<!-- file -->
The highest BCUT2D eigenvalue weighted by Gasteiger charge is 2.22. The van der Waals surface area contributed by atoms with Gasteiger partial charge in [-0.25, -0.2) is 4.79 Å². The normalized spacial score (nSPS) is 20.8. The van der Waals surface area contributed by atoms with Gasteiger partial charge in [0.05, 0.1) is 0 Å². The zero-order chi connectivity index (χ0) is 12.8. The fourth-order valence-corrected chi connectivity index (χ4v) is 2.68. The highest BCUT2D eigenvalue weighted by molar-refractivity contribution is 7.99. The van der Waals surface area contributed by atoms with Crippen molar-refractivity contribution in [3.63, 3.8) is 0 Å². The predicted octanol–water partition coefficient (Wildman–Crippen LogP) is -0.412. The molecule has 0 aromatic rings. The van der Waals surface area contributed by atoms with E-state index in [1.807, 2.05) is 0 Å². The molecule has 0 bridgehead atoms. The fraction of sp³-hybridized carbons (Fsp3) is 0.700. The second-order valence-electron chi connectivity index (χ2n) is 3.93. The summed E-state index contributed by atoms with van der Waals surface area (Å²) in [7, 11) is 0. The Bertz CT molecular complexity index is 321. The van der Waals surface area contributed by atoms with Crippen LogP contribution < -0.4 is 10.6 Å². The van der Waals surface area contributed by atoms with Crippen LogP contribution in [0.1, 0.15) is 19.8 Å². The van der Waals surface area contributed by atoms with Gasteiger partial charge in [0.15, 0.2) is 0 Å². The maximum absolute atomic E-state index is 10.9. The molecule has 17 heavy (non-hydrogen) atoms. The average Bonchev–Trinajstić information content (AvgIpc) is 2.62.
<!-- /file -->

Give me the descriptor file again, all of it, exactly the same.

The highest BCUT2D eigenvalue weighted by Gasteiger charge is 2.22. The van der Waals surface area contributed by atoms with Gasteiger partial charge in [-0.25, -0.2) is 4.79 Å². The normalized spacial score (nSPS) is 20.8. The van der Waals surface area contributed by atoms with Gasteiger partial charge in [0.05, 0.1) is 0 Å². The zero-order chi connectivity index (χ0) is 12.8. The fourth-order valence-corrected chi connectivity index (χ4v) is 2.68. The highest BCUT2D eigenvalue weighted by molar-refractivity contribution is 7.99. The van der Waals surface area contributed by atoms with Crippen molar-refractivity contribution in [3.63, 3.8) is 0 Å². The predicted octanol–water partition coefficient (Wildman–Crippen LogP) is -0.412. The molecule has 0 aromatic rings. The van der Waals surface area contributed by atoms with E-state index in [1.807, 2.05) is 0 Å². The molecule has 0 bridgehead atoms. The fraction of sp³-hybridized carbons (Fsp3) is 0.700. The second-order valence-electron chi connectivity index (χ2n) is 3.93. The summed E-state index contributed by atoms with van der Waals surface area (Å²) in [7, 11) is 0. The Bertz CT molecular complexity index is 321. The van der Waals surface area contributed by atoms with Crippen LogP contribution < -0.4 is 10.6 Å². The van der Waals surface area contributed by atoms with Crippen LogP contribution in [0.1, 0.15) is 19.8 Å². The van der Waals surface area contributed by atoms with Gasteiger partial charge in [0.15, 0.2) is 0 Å². The maximum absolute atomic E-state index is 10.9. The molecule has 17 heavy (non-hydrogen) atoms. The average Bonchev–Trinajstić information content (AvgIpc) is 2.62.